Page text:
[Deathpenalty]death penalty news----USA----internship available
rhalperi at mail.smu.edu
Fri Jul 23 16:00:51 CDT 2004
One internship is available, January - May, 2005
Introduction for prospective Interns
The International Justice Project (IJP) Internship Programme offers an
unparalleled hands-on experience for students from around the world to
immerse themselves in the interdisciplinary realities of capital
Internships are flexibly arranged depending upon intern preferences and
Project requirements; 12 weeks is the recommended minimum. Any less and
the intern will not be in a position to serve as a fully-productive
team-member or see self-initiated projects through to fruition.
For more information on the IJP, please see Overview section.
Flexibility, conscientiousness and emotional maturity are essential
qualities. The Project's work reflects the dynamic and
emotionally-exhausting realities of the punishment's utilisation; a
routine workload is rare, but all interns will impact the Project's work
and development significantly.
A rudimentary understanding of the US legal system is required. However,
this prerequisite need not be extensive, but a prospective intern must be
familiar with the basics.
The work is both emotionally demanding and time sensitive, therefore, all
interns must be capable of working under pressure.
Team work is an essential component of the internship. All interns are
expected to work as a team member, whilst demonstrating individual
initiative without constant supervision.
All members of the team perform a wide variety of tasks, ranging from
mundane responsibilities to the complex work of an active case.
While the IJP accepts students of law, we also actively encourage those
with a strong interest in international affairs, international politics,
human rights or criminology to apply.
How to Apply
To apply for an internship, submit the following materials:
A cover letter, detailing your interest in, and qualifications for, an
A CV/resume with at least two recommendation sources.
Within your submission please incorporate answers to the following
Why do you believe you are qualified for this internship position?
How does this internship relate to your professional goals?
What classes, if any, have you taken in international law, capital
punishment, human rights, or other applicable areas of study?
Please send the above information to:
International Justice Project
6535 Manet Ct.
Woodbridge, VA 22193
Or e-mail the information to:
ijpscruggs at aol.com
If you have any questions please contact us at:
(+1)703 897 7785
or fax at
(+1)703 897 5116
When Should You Apply
Applications are taken on a rolling basis, however it is strongly
recommended that you begin the application process at least three months
before you would want to start the internship. This time frame should be
extended for those potential interns who anticipate visa difficulties.
Where is the Internship
Accepted interns will work in the IJP office, located in Woodbridge, VA.
Woodbridge is in Northern Virginia, approximately 30 minutes drive south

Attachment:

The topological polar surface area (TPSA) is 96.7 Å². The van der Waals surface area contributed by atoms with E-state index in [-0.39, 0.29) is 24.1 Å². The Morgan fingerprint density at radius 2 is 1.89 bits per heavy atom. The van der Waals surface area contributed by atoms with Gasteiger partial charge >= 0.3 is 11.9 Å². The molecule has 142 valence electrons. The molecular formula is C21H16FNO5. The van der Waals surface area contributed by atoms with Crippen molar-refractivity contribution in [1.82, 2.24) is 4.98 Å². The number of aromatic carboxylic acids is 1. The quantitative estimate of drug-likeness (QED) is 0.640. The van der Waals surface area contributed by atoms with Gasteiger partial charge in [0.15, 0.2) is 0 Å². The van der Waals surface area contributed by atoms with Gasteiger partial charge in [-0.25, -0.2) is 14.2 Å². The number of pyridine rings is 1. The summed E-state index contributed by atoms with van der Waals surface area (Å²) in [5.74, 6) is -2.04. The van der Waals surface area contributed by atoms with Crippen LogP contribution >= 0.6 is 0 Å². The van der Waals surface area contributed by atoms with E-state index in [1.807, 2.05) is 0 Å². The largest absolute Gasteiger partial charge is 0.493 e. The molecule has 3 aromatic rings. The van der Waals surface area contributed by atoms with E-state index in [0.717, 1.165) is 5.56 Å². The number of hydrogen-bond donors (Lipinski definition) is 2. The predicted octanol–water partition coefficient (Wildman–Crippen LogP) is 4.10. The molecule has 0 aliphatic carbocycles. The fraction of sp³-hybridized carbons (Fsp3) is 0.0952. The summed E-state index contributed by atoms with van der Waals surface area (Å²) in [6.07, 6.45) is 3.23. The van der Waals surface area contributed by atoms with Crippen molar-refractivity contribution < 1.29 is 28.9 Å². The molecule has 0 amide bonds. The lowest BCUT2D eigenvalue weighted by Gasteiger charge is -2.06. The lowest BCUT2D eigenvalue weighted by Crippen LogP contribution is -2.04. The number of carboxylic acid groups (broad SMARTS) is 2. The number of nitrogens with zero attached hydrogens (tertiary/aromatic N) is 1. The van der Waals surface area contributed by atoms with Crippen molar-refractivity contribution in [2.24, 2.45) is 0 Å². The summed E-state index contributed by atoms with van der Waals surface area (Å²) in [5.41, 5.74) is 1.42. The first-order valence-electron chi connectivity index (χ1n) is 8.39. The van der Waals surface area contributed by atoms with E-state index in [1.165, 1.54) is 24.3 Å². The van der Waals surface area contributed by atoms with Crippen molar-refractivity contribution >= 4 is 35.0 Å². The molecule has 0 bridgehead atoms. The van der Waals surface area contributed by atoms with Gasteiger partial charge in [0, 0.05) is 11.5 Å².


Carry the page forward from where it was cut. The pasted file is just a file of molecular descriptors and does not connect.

of Washington, DC.
Costs & Stipend
A small stipend may be available.
The interns are expected to arrive with some requisite knowledge. The
following list of books will expose students to the issues involved in the
IJPs daily work.
The Death Penalty in General
Bedau, H.A. (Editor), The Death Penalty in America: Current Controversies.
Oxford University Press. Oxford. 1997
Schabas, W.S., The Abolition of the Death Penalty in International Law,
2nd Edition, Cambridge University Press. Cambridge. 1997
Seminal Case Decisions on the IJP website.
Vienna Convention on Consular Relations
Equal Protection: Consular Assistance and Criminal Justice Procedures in
the USA, The International Justice Project and Human Rights Research,
Juvenile Death Penalty: Representation Resources 2002 (Supplement)
International Justice Project and ABA Juvenile Justice Center.
Mental Retardation/ Mental Illness
Atkins v Virginia decision and the European Union brief in McCarver v
Beyond Reason: The Death Penalty and Offenders with Mental Retardation,
Perske, Robert, Unequal Justice?: What Can Happen When Persons with
Retardation or Other Developmental Disabilities Encounter the Criminal
Justice System, Abingdon Press, 1991.
Because the applications are accepted on a rolling basis, they are
reviewed upon receipt. After receiving the initial package, we will ask
some applicants to submit writing samples. Applicants who appear to
fulfill our criteria will be interviewed and their references checked.
Final determinations will then be made. It is important to remember that
we accept interns throughout the year. Applicants might be rejected, not
because they are poorly qualified, but rather because all intern positions
The responsibility for obtaining a visa to the United States will be the
responsibility of the accepted intern.
Fluency in English is required. Spanish, French and/or other languages are
recommended, but not required.
More information about the DeathPenalty